Beta rays, also known as beta particles, are one of the three most common forms of radiation produced by radioactive materials; the other two being gamma and alpha. The moderate penetrating power of these particles gives them some useful properties. For this reason, beta particles are used in many applications in a wide range of fields.
About Beta Radiation
Beta radiation occurs when an unstable element undergoes radioactive decay. During one form of this decay, known as beta minus, a neutron in an atom of the element breaks down into a positively charged proton and a negative electron. The electron is ejected from the atom as beta radiation. Beta particles are in the category of "ionizing" radiation, meaning that they have enough energy to detach electrons from molecules that they encounter and so can cause damage to living tissue. Beta particles have moderate penetrating power and can pass through, for example, a sheet of paper, although they will be stopped by a sheet of aluminum foil.
Uses in Medicine
Radioisotopes -- chemicals that emit radiation -- are widely used in medicine. In a process known as brachytherapy, beta radioisotopes can be used to irradiate areas inside a patient to prevent the growth of certain tissues. This approach has been used successfully to prevent the clogging of arterial inserts called stents. Beta particles are also used in some forms of therapy to kill cancer cells. In addition, the emission of beta particles is used indirectly in the medical scanning technique known as positron emission tomography (PET).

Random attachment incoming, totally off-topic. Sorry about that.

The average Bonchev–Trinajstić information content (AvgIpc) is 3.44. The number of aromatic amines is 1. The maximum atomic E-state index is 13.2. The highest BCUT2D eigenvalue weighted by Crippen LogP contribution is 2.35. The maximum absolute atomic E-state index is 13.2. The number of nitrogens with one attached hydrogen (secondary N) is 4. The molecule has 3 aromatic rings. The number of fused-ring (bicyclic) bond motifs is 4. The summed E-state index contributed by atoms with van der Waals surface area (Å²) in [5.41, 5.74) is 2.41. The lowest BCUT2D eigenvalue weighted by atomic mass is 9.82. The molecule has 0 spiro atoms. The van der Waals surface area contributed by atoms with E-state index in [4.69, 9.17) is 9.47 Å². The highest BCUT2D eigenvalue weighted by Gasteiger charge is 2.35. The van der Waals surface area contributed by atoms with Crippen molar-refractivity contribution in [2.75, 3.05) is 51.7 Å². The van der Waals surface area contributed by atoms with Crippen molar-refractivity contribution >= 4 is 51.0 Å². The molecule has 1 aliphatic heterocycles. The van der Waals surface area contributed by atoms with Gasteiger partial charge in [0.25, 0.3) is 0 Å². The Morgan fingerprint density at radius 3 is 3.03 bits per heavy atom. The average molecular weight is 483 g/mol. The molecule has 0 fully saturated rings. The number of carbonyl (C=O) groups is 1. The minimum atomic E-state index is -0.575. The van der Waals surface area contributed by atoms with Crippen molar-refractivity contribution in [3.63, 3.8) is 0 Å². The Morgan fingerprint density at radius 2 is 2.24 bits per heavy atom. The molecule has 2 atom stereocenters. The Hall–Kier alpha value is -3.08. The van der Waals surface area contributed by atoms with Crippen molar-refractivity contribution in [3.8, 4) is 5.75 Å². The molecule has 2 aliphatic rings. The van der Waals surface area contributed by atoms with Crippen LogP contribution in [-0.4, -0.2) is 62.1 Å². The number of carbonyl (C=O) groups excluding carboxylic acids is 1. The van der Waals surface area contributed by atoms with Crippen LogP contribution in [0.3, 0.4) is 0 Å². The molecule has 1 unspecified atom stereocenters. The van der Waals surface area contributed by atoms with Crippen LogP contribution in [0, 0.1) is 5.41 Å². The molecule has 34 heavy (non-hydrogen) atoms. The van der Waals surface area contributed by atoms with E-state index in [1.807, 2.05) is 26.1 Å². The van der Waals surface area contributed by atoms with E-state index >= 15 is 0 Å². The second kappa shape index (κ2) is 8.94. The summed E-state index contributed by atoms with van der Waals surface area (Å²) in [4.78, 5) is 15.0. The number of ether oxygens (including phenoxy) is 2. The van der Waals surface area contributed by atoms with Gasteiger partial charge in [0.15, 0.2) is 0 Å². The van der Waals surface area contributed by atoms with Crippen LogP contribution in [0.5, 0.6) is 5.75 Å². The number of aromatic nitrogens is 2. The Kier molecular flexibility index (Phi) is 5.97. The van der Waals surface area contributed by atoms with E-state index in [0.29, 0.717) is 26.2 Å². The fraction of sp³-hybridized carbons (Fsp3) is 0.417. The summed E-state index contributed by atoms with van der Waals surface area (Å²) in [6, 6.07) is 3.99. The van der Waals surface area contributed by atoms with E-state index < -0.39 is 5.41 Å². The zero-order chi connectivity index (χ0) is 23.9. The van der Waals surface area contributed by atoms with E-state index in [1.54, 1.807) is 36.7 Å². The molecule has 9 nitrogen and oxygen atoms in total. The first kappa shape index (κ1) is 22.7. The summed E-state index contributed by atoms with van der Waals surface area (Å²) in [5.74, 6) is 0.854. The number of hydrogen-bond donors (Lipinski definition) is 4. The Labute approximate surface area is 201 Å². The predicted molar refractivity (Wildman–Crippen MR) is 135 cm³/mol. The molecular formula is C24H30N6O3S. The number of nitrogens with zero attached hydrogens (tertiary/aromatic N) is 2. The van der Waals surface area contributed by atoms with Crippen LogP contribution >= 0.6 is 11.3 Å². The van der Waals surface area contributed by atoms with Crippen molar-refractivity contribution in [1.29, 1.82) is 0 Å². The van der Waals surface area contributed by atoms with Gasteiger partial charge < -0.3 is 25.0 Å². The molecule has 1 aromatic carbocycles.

Uses in Industry
Beta rays have a number of important uses in industrial processes. Since they can pass through some materials, they are used to gauge the thickness of films of material coming off production lines such as paper and plastic film. A similar process checks the integrity of sewn seams in textiles. In another application, the thickness of various coatings, such as paints, can be deduced from the amount of beta particles scattered back from that surface.
Radioisotopes are commonly used as tracers in chemical and biological research. By synthesizing molecules containing a radioactive atom, the path and fate of that type of molecule in a particular reaction or metabolic process can be followed by tracking the radioactive signal of the isotope. One radioisotope used for this process is carbon-14 which can be inserted into organic or biological molecules and followed by its beta radiation signal.
About the Author
Michael Judge has been writing for over a decade and has been published in "The Globe and Mail" (Canada's national newspaper) and the U.K. magazine "New Scientist." He holds a Master of Science from the University of Waterloo. Michael has worked for an aerospace firm where he was in charge of rocket propellant formulation and is now a college instructor.